Some of the best insights come when you're teaching advanced classes. In November of 2016, in a master class on Agile Portfolio Prioritization I co-taught with Certified Collaboration Instructor Raphael Goumot, we developed and shared a whole host of insights that were worthy of sharing.
We like to be as Agile as possible, with what some might perceive as an extreme emphasis on the Agile value of “Customer collaboration over contract negotiation”. Our customers and partners asked me to write this post in order to share how we express this value in our development process. I was under the impression that what we do is pretty standard, but I've learned that many of our customers find it novel and suggested I share our approach more broadly. It is timely, because if you read it you’ll find out how you can get a sneak preview of all of the “cool new stuff” under development, including the new Conteneo Weave platform that we’re launching in Jan 2017.
In April, we began working with the Los Altos School District (LASD) on a project to tackle the district's growing enrollment population. Part of our mandate is to help the LASD improve community engagement, enabling a wider segment of the population to explore options and reach consensus to solve these problems. With $150 million in bond money on the table, the district felt it was critical to get broad input into the decision process from the community.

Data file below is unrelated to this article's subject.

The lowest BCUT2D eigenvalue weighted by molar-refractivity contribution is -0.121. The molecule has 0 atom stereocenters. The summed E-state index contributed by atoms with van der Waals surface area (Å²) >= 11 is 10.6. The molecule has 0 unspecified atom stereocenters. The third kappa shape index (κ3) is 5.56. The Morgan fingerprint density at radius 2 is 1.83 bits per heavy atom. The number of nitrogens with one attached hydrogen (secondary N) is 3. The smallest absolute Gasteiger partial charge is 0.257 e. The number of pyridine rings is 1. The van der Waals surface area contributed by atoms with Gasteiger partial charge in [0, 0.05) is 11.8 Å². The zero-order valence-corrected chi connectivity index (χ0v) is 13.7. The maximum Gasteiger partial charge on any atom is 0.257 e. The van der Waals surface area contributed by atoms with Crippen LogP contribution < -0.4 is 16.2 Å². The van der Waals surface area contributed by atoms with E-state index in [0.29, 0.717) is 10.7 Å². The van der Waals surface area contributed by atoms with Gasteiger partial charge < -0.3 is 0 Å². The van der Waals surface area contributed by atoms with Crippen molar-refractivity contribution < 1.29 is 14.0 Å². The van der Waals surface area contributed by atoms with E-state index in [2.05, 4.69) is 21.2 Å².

Who hasn’t shuddered when you get the email about required attendance at an all-day strategy meeting? In common parlance that translates to 8 hours trapped in a conference room with PowerPoint, coffee and catered lunches—if you’re lucky. Strategy meetings don’t have to be death by PowerPoint, though. They can be engaging, profitable and energizing—especially, if the participants are actively involved. Our recent experience producing a two-day strategic planning meeting for Adobe Systems’ Globalization team is proof of that day-long meetings don’t have to be boring.